Directed by Nicholas Corea; teleplay by Corea, based on the Marvel comic book created by Stan Lee and Jack Kirby; director of photography, Chuck Colwell; edited by Janet Ashikaga and Briana London; music by Lance Rubin; executive produced by Bill Bixby and Corea; aired by the National Broadcasting Company.

Starring Bill Bixby (David Banner), Steve Levitt (Donald Blake), Eric Allan Kramer (Thor), Lee Purcell (Maggie Shaw), Jack Colvin (Jack McGee), Tim Thomerson (Jack LeBeau), Charles Napier (Mike Fouche), John Gabriel (Joshua Lambert), Jay Baker (Zack Lambert), and Lou Ferrigno (The Incredible Hulk).


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The Return of the Incredible Hulk (1977, Alan J. Levi)

The Return of the Incredible Hulk is the second pilot movie for the subsequent “Incredible Hulk” TV series. It aired three weeks after the first pilot, which featured the origin of the Hulk–scientist Bruce Bixby turns himself into green-skinned musclebound grotesque Lou Ferrigno thanks to gamma rays–and his pursuer, annoying, uninformed tabloid reporter Jack Colvin. Luckily Colvin doesn’t come into Return until over a half hour in so there’s limited Colvin, which is just fine. Return has enough acting… issues without Colvin mucking up too many scenes.

It’s not all Colvin’s fault; the details of his scenes are idiotic television shorthand. But it’s not like he makes the scenes work, which an actor could with some enthusiasm. The cast of Return of the Incredible Hulk is usually at least enthusiastic–all the guest stars act like they’re auditioning for a regular CBS show, which they are–but not Colvin. He’s just an unenthusiastic jackass, which isn’t a good kind of jackass.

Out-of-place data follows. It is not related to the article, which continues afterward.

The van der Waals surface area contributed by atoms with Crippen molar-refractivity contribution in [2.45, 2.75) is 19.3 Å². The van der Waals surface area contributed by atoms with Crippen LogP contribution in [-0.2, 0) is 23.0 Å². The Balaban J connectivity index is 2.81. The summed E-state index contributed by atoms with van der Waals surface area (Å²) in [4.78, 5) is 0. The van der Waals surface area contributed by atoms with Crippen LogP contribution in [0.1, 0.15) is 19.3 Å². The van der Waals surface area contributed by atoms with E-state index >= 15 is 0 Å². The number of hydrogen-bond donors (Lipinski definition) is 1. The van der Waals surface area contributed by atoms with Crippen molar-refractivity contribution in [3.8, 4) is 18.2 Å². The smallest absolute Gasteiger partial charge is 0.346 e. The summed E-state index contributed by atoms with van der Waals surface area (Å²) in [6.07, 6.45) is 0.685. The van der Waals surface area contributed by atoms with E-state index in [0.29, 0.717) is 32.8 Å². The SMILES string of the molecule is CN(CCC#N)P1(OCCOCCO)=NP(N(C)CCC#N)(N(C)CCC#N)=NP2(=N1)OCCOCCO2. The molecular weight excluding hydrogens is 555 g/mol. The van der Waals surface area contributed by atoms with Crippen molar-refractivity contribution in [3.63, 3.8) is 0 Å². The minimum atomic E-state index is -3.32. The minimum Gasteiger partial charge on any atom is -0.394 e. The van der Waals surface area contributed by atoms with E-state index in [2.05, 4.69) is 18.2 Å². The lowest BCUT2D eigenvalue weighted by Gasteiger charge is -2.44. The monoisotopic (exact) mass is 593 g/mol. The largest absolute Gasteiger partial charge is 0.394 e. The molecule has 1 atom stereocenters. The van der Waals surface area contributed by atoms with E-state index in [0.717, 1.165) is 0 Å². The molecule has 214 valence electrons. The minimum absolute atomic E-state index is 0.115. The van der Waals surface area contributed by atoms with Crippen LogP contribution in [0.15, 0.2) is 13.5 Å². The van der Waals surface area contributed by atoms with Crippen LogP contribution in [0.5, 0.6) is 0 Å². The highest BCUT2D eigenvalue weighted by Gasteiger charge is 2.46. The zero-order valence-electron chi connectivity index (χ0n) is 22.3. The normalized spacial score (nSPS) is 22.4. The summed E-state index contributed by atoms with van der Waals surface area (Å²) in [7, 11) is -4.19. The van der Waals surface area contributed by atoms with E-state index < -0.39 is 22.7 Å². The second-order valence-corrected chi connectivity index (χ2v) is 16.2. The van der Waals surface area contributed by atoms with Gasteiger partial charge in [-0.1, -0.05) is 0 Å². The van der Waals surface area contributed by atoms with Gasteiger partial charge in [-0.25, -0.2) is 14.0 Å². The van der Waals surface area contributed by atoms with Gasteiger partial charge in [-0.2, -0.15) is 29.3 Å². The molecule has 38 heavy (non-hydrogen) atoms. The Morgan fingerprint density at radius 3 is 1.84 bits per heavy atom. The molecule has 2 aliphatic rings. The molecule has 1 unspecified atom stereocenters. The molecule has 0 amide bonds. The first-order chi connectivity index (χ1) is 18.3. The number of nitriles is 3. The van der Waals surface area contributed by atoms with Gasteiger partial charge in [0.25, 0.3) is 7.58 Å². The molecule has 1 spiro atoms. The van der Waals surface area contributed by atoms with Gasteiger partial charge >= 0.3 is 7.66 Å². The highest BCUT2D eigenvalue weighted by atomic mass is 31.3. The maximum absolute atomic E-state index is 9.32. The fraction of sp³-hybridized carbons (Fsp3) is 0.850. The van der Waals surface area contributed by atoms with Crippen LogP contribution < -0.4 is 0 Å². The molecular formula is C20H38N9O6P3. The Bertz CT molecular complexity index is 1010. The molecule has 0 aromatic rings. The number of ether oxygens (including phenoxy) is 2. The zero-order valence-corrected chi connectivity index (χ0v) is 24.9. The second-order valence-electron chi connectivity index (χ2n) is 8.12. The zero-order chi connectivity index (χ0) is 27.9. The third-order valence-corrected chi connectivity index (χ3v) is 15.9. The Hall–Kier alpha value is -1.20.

And Colvin isn’t the one who drags Return down. The Return of the Incredible Hulk is a perfectly adequate, lower mediocre, late seventies television pilot. The one impressive shot in it doesn’t even involve the Hulk and it’s only technically impressive. Director Levi does show some interest occasionally, but he also shoots some really mediocre scenes. He’s got no interest in the soap opera aspects of the story, which is sort of a Gothic about a troubled young woman (Laurie Prange), who lost her father and her ability to walk, now getting sicker and sicker, in the care of stepmother Dorothy Tristan and special doctor William Daniels. Although an heiress, her true love is Gerald McRaney. He disappears after the first third, which is too bad. He’s rather enthusiastic about the whole thing.